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Rawal Rawail

Published Jul 09, 2012 04:35pm

For whom the bell tolls

The 16th day of April 1853 is special in the Indian history. The day was a public holiday. At 3:30 pm, as the 21 guns roared together, the first train carrying Lady Falkland, wife of Governor of Bombay, along with 400 special invitees, steamed off from Bombay to Thane. Ever since the engine rolled off the tracks, there have been new dimensions to the distances, relations and emotions. Abaseen Express, Khyber Mail and Calcutta Mail were not just the names of the trains but the experiences of hearts and souls. Now that we live in the days of burnt and non functional trains, I still have few pleasant memories associated with train travels. These memoirs are the dialogues I had with myself while sitting by the windows or standing on the doors as the train moved on. In the era of Cloud and Wi-fi communications, I hope you will like them.

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-Illustration by Mahjabeen Mankani/Dawn.com

The Rawalpindi railway station is as cold and indifferent as the city itself. In 1849 the British took over Rawalpindi and converted it into a garrison town. After a lapse of around a century and a half, the prima facie of the city remains Military. The local Gakhars had their day, when in 1881, the train whistled into the city, making it the largest garrison of India. The three triangles sitting atop the main building of the Railway station are a premise to the three distinct regimes which define the development of this city.

On entering the city from Peshawar and having bypassed the national and international bus terminals, the area of Westridge starts. This part of the city is a reminder of the Ayub Khan regime and likewise radiates positivity in a short span. The neighborhoods include the political and non-political king makers of 1960s, well-to-do doctors and vintage politicians. Besides military establishments, markets, CNG pumps and private schools dot the area. The place can rightly be termed as the “who’s who and what’s what” of 1960s Pakistan.

During the regime of West End Mard-e-Momin, the city saw the rise of Chaklala Scheme III. All and sundry of the second generation of military elites reside here. The drawing rooms that once hummed with the planning of Afghan Jihad are now rented out to Banks, Boutiques and Saloons.  Since the series of slum dwell with every regal residence, Range road prefixes Westridge and Dhok Choudhrian suffixes Scheme 3. Across Chaklala Air base, the limits of the Islamabad capital territory start, a city that is located 10 km from Pakistan.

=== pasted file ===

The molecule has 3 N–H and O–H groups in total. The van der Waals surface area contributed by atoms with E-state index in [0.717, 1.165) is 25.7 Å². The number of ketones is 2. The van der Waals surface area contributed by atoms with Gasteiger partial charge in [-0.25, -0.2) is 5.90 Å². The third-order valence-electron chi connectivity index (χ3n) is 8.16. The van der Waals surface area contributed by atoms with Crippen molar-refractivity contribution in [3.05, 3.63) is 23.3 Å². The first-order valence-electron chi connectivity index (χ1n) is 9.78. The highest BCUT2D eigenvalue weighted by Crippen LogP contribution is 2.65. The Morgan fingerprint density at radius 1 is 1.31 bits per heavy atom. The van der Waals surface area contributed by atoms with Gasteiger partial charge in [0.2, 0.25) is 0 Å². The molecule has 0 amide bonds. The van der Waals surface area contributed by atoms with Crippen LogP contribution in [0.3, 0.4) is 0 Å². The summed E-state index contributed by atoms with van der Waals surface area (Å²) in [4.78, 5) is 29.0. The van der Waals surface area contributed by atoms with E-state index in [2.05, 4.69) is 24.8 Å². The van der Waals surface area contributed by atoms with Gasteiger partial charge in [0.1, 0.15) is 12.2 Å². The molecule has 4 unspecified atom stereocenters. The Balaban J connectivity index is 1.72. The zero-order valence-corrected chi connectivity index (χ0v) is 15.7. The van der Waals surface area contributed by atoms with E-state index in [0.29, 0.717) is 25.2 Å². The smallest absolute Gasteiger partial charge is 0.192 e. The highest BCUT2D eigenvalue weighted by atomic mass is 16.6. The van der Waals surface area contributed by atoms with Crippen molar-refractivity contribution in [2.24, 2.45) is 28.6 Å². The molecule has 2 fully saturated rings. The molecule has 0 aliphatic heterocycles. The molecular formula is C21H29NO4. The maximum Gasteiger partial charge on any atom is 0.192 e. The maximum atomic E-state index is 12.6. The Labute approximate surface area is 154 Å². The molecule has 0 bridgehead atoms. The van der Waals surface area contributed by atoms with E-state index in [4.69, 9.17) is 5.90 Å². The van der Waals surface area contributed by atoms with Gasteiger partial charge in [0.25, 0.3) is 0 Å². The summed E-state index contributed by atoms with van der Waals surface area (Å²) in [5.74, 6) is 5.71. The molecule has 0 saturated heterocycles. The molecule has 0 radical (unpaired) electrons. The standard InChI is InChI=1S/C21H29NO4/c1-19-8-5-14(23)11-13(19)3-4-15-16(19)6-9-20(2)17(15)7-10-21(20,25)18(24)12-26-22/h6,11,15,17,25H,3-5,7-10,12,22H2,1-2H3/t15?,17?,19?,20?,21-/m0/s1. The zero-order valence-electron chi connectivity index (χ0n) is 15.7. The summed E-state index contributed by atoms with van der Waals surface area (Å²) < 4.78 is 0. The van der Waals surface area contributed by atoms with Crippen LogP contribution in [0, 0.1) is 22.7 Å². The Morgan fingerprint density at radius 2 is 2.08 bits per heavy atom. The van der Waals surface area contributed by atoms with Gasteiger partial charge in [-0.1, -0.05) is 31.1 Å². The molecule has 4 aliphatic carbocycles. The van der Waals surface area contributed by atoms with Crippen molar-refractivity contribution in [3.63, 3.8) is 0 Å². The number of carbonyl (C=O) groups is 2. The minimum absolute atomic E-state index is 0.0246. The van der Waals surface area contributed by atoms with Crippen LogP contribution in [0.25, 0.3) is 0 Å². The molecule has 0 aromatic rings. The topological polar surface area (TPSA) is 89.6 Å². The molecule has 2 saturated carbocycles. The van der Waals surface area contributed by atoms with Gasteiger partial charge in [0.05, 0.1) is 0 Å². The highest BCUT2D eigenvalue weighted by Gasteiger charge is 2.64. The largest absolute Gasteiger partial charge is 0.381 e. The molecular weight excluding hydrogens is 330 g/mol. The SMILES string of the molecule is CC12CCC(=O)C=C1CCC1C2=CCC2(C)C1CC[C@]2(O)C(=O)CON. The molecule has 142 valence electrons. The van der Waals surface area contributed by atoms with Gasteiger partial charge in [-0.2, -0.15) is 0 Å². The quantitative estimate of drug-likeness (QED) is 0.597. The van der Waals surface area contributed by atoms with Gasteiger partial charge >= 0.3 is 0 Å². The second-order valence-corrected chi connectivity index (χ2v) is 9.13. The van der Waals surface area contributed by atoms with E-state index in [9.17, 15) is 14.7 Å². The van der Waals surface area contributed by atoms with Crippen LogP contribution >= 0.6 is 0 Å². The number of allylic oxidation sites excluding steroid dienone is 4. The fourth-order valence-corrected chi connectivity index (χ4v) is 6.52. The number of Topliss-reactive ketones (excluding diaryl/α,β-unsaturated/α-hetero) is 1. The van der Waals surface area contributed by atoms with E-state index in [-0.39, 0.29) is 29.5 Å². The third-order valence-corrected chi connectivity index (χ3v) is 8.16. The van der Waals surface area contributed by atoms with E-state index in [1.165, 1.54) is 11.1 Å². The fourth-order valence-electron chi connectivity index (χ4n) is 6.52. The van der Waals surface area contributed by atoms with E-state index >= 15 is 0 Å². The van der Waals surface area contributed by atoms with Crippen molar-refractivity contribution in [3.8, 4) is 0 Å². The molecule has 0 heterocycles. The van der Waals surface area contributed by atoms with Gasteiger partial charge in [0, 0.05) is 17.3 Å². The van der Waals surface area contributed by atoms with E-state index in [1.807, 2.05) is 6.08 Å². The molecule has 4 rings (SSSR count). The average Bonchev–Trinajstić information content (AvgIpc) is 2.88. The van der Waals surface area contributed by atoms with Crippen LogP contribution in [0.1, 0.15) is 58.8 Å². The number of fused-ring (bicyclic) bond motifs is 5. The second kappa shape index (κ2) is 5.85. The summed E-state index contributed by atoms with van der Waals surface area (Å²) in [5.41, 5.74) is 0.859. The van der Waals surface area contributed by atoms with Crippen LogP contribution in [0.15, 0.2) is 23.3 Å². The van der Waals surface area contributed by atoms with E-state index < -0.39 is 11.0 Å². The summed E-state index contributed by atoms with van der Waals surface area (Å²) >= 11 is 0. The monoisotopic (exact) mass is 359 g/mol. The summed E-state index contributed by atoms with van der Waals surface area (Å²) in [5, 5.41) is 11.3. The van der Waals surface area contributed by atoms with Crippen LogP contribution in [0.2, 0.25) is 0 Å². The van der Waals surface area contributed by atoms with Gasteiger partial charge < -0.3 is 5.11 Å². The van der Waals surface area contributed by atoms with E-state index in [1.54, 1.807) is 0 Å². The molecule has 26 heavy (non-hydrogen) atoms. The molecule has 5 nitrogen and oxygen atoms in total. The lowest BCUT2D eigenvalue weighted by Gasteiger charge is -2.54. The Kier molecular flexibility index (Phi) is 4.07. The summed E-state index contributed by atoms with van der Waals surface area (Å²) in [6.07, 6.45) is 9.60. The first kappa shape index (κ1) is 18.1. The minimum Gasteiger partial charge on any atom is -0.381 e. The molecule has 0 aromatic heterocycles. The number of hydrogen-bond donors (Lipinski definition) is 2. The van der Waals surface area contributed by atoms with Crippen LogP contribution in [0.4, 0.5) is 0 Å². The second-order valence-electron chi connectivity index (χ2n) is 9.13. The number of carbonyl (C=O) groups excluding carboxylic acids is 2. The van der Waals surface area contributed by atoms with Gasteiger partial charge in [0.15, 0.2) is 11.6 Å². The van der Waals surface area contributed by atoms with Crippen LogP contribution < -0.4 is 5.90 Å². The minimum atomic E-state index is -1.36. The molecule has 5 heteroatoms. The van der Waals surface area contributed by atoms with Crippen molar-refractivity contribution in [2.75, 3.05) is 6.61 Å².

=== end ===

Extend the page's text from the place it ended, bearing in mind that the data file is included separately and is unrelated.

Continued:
The third part of the city is in fact the last episode of the largest interest of state. This residential scheme has finally seen the light of day after years of stay in cyberspace and power point presentations. The marketing supermen of Gulf based developers have traded far better on the promise of quality life. Heavily paid contractors are tested to the limits when they design the noise free air conditioning and uniformly spread lights. Every house has an old couple living on Vitamins, gossips and spoilt servants, marking their time from one prayer to another. They mostly talk to each other of differing time zones and the travels taken by their kids in these zones. Fewer make it to the office of the Housing Society and while they lodge complaints regarding low gas pressure, they do not forget to remind the customer service representative, about the military services rendered to the ungrateful nation.

Since the majority of the household is military in origin, the houses have dim lit ambiance. Souvenirs from across the world mark their existence next to ash trays on small side tables and centre tables. Across the drawing room, cashew nets and pickles guard the dining tables as a universal benchmark of prosperity. Alongside the TV, hang the family photos, kids and their families vacationing in some desi restaurant, newly acquired farmhouse or Europe locales. These photos have, in the due course of time, replaced the graduation portraits with proud parents.

Almost every other house has a linkage to a non-resident doctor or engineer in the form of son / daughter or children-in-law. If the conversation kicks off, one will discover a professor mom as well. The professor / teacher mothers appear so profoundly in every success story that one cannot imagine any mother from the last decade who stayed home and refrained from teaching. With the summer approaching, these proud parents prepare themselves for their assignments as baby sitter, serving their kids, who in turn are serving humanity, only at some country side western hospital. The biggest dilemma of the parents of South East Asia (on both sides of border) is the choice to stay with their kids or see them grow.


The author is a federal government employee.


The views expressed by this blogger and in the following reader comments do not necessarily reflect the views and policies of the Dawn Media Group.